If you stood by the River Nith in 1960, you would have seen a carefree teenager hurtling down the water in a speedboat he built. Don Wagler loved the water. He loved fishing, water skiing and fast boats, at least until that fateful day when he crashed and smashed his leg.
Don was smart, ambitious, and just wanted to soar, even though it would take a few years for him to find his place, to become an entrepreneur, community leader, world traveler and guy who liked to challenge himself.
âHe really tried to do things differently,â said friend David Seyler, recounting Don’s unique barbecue recipes, how he brought him to the joys of sipping scotch and shelling oysters.
âHe was a very generous person, with his time, energy and resources,â said David, who noted that his friend had an ability to mentor, to share knowledge with everyone around him.
Don was born on December 7, 1941 – the day of the Japanese attack on Pearl Harbor – in New Hamburg, the only boy in a family of three. His father, Ivan Wagler, was an enterprising man, running many businesses, including a garage where Don worked throughout his youth.
Family tradition says that Don wanted to finish high school, but Ivan had other ideas: threatening to sell the whole place if his son didn’t join the business. Don didn’t make it past the 9th grade before accepting his father’s wishes. Good thing too because life had an unexpected bonus ahead, the beautiful Rose Holtzhauer. Rose lived in Roseville and knew Don but hadn’t really met him until she took her car to the garage for repair. The still gentleman Don offered to drive her home in his chic white convertible.
âHe was such a great guy,â said Rose, who remembers coming to her house every Friday after working until 9pm, clean and tidy despite working all day in the store. Rose’s widowed mother adored her and Don always tried to help with any work that needed to be done.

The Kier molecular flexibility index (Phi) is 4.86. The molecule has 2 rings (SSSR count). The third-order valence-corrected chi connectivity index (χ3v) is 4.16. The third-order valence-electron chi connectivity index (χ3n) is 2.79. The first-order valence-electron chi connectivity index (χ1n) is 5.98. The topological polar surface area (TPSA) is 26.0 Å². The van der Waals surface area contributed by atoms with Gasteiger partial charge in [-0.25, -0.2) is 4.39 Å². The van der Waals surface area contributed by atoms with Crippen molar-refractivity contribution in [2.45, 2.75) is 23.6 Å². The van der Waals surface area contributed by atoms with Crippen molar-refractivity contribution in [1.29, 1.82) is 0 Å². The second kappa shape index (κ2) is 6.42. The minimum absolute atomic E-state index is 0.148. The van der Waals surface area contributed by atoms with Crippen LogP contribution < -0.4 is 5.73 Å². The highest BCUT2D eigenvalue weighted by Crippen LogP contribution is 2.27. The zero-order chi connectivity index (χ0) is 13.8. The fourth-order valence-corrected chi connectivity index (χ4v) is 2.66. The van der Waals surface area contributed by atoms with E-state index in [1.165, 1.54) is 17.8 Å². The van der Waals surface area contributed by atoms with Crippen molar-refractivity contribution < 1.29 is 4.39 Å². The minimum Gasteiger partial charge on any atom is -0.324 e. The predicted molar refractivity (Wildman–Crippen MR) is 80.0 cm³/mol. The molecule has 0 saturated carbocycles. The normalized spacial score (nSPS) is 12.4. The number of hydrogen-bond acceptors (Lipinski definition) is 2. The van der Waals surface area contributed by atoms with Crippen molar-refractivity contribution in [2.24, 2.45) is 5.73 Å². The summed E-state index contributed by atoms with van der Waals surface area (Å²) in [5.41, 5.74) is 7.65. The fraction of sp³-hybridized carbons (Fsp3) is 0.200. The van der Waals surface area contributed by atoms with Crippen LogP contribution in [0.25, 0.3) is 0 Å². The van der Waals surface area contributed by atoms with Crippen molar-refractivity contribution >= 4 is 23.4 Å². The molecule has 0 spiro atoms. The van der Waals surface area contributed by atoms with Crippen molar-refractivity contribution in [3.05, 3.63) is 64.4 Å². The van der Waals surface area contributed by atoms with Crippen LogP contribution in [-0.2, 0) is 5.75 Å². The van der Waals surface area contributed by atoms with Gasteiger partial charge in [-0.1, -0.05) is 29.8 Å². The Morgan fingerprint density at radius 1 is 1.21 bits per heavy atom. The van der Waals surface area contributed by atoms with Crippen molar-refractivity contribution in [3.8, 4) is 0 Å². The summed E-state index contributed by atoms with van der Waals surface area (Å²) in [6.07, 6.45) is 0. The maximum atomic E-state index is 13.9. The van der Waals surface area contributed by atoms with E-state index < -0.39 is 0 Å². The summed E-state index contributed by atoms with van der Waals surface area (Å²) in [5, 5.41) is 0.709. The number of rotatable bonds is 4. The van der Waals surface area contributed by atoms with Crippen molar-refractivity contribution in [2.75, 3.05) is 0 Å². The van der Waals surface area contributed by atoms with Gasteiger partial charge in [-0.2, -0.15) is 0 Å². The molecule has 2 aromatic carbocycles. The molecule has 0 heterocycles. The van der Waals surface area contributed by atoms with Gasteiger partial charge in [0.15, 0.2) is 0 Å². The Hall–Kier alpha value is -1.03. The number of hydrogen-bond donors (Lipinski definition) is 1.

They married on June 6, 1964 and had two sons, Scott and Steve.
The same year they married, Don left his father’s garage to work at Prudential Insurance in Kitchener, becoming the company’s youngest agent and, later, its youngest sales manager.
Don was in his element, and as a top seller he won numerous trips to international conventions. Rose said the company would send Don to malfunctioning branches as well, and in no time, he would turn them around. His work with Prudential led to several promotions, and after a decade they offered him a job as a trainer, which he turned down. The job would require travel from coast to coast, with long trips away from home. Don had other ideas.
âHe had always had an eye on Josslin Insurance,â Rose said.
The company, started in 1880 in New Hamburg, had a rich history. After much discussion with the owner, JB Josslin, the men struck a deal and in 1975 Don took over, keeping the name of the company as it had a great reputation.
Don would grow the company from four to 90 employees, working in eight offices. Rose joined the firm as a broker. Don had a reputation for keeping everything customer-oriented. With the arrival of the modern age of technology, Don embraced some aspects while rejecting others.
City Councilor Cheryl Gordijk served on the New Hamburg Board of Trade with Don and remembers her dedication to customer service. âDon was adamant that he never had an answering machine: it was all personal,â she said. âThey were proud of it. “
Scott added, âHe’s never been stuck in the past; he bought a computer in 1980. It was the size of a kitchen island.
When the two sons joined the company in 1991, Scott said, âwe were part of the upgrade,â meaning they introduced newer technology. But not an answering machine.
Cheryl said Don’s caring for his clients extends to the whole community. “They (the company) had a connection to the community and were proud to support the community.”
âWe never forgot where we came from,â Scott said, adding that the two sons had learned valuable lessons from their father.
“He was a man with a lot of integrity: he was a very values-oriented individual.”
Don was also a man of many talents. He was a self-taught carpenter and multi-instrumental musician, performing in the New Hamburg Concert Band for almost 60 years.
Don also loved to explore and with Rose and her friends he traveled to Europe, South America, Greenland, Egypt, Greece and even climbed Machu Picchu in Peru.
Over the past 15 years, Don’s health has deteriorated. He suffered from bladder and prostate cancer, kidney failure and heart problems.
The man who did not want to give up died on March 21, 2020.